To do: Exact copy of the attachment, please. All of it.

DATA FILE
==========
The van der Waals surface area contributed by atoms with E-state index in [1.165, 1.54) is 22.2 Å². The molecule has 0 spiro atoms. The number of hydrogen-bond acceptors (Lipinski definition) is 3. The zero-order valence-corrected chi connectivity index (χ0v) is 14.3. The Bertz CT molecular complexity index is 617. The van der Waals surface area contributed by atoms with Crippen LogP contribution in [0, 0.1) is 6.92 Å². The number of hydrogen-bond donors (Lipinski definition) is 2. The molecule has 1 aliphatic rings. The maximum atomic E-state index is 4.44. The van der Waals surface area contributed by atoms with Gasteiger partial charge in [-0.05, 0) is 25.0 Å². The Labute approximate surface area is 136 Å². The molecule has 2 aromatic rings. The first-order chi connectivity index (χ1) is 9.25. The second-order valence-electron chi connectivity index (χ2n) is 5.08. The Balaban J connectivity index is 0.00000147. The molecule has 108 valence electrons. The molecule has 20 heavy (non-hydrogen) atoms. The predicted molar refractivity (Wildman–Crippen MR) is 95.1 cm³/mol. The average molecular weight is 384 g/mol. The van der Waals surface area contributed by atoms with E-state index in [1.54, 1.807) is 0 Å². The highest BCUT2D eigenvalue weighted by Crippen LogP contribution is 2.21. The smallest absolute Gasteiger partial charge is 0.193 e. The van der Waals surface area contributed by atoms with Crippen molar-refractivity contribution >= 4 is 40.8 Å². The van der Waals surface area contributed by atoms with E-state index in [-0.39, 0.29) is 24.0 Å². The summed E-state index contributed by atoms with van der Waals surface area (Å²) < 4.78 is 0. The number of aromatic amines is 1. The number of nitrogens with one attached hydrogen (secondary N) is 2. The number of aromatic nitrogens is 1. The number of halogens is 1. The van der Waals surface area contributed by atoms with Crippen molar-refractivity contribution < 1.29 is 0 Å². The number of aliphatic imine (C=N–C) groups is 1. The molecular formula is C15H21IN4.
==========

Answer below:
The van der Waals surface area contributed by atoms with E-state index in [1.165, 1.54) is 22.2 Å². The molecule has 0 spiro atoms. The number of hydrogen-bond acceptors (Lipinski definition) is 3. The zero-order valence-corrected chi connectivity index (χ0v) is 14.3. The Bertz CT molecular complexity index is 617. The van der Waals surface area contributed by atoms with Crippen LogP contribution in [0, 0.1) is 6.92 Å². The number of hydrogen-bond donors (Lipinski definition) is 2. The molecule has 1 aliphatic rings. The maximum atomic E-state index is 4.44. The van der Waals surface area contributed by atoms with Gasteiger partial charge in [-0.05, 0) is 25.0 Å². The Labute approximate surface area is 136 Å². The molecule has 2 aromatic rings. The first-order chi connectivity index (χ1) is 9.25. The second-order valence-electron chi connectivity index (χ2n) is 5.08. The Balaban J connectivity index is 0.00000147. The molecule has 108 valence electrons. The molecule has 20 heavy (non-hydrogen) atoms. The predicted molar refractivity (Wildman–Crippen MR) is 95.1 cm³/mol. The average molecular weight is 384 g/mol. The van der Waals surface area contributed by atoms with E-state index in [1.54, 1.807) is 0 Å². The highest BCUT2D eigenvalue weighted by Crippen LogP contribution is 2.21. The smallest absolute Gasteiger partial charge is 0.193 e. The van der Waals surface area contributed by atoms with Crippen molar-refractivity contribution >= 4 is 40.8 Å². The van der Waals surface area contributed by atoms with E-state index in [-0.39, 0.29) is 24.0 Å². The summed E-state index contributed by atoms with van der Waals surface area (Å²) < 4.78 is 0. The number of aromatic amines is 1. The number of nitrogens with one attached hydrogen (secondary N) is 2. The number of aromatic nitrogens is 1. The number of halogens is 1. The van der Waals surface area contributed by atoms with Crippen molar-refractivity contribution < 1.29 is 0 Å². The number of aliphatic imine (C=N–C) groups is 1. The molecular formula is C15H21IN4.